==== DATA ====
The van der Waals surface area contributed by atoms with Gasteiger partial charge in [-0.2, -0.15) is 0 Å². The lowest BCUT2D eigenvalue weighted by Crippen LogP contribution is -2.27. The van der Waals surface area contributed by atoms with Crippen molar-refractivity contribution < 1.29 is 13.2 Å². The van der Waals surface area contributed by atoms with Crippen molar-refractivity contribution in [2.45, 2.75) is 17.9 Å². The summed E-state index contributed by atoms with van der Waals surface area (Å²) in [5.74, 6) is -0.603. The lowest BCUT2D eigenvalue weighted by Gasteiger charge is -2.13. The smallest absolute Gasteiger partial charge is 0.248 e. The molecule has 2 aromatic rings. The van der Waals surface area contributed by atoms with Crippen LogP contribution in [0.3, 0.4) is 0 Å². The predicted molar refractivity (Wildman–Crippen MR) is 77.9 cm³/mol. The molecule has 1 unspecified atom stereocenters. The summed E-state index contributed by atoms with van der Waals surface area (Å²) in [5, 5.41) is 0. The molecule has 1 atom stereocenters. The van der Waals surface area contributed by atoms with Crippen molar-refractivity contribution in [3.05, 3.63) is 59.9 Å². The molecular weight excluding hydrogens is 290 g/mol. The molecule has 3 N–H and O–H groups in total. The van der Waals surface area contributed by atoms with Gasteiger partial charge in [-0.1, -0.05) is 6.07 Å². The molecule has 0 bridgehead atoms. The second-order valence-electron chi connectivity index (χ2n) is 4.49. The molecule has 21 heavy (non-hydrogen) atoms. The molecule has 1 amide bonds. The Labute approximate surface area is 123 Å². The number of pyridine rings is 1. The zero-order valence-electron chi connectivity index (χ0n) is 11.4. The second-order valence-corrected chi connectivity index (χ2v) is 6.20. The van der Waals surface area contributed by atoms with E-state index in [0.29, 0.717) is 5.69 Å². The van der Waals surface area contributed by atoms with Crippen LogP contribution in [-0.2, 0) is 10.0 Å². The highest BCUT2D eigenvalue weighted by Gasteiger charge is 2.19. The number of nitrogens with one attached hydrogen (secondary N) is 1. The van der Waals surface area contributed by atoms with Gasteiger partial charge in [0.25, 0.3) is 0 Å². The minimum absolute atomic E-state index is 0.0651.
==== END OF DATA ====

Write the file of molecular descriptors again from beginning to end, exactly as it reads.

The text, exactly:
The van der Waals surface area contributed by atoms with Gasteiger partial charge in [-0.2, -0.15) is 0 Å². The lowest BCUT2D eigenvalue weighted by Crippen LogP contribution is -2.27. The van der Waals surface area contributed by atoms with Crippen molar-refractivity contribution < 1.29 is 13.2 Å². The van der Waals surface area contributed by atoms with Crippen molar-refractivity contribution in [2.45, 2.75) is 17.9 Å². The summed E-state index contributed by atoms with van der Waals surface area (Å²) in [5.74, 6) is -0.603. The lowest BCUT2D eigenvalue weighted by Gasteiger charge is -2.13. The smallest absolute Gasteiger partial charge is 0.248 e. The molecule has 2 aromatic rings. The van der Waals surface area contributed by atoms with Crippen LogP contribution in [0.3, 0.4) is 0 Å². The predicted molar refractivity (Wildman–Crippen MR) is 77.9 cm³/mol. The molecule has 1 unspecified atom stereocenters. The summed E-state index contributed by atoms with van der Waals surface area (Å²) in [5, 5.41) is 0. The molecule has 1 atom stereocenters. The van der Waals surface area contributed by atoms with Crippen molar-refractivity contribution in [3.05, 3.63) is 59.9 Å². The molecular weight excluding hydrogens is 290 g/mol. The molecule has 3 N–H and O–H groups in total. The van der Waals surface area contributed by atoms with Gasteiger partial charge in [-0.1, -0.05) is 6.07 Å². The molecule has 0 bridgehead atoms. The second-order valence-electron chi connectivity index (χ2n) is 4.49. The molecule has 21 heavy (non-hydrogen) atoms. The molecule has 1 amide bonds. The Labute approximate surface area is 123 Å². The number of pyridine rings is 1. The zero-order valence-electron chi connectivity index (χ0n) is 11.4. The second-order valence-corrected chi connectivity index (χ2v) is 6.20. The van der Waals surface area contributed by atoms with E-state index in [0.29, 0.717) is 5.69 Å². The van der Waals surface area contributed by atoms with Crippen LogP contribution in [-0.2, 0) is 10.0 Å². The highest BCUT2D eigenvalue weighted by Gasteiger charge is 2.19. The number of nitrogens with one attached hydrogen (secondary N) is 1. The van der Waals surface area contributed by atoms with Gasteiger partial charge in [0.25, 0.3) is 0 Å². The minimum absolute atomic E-state index is 0.0651.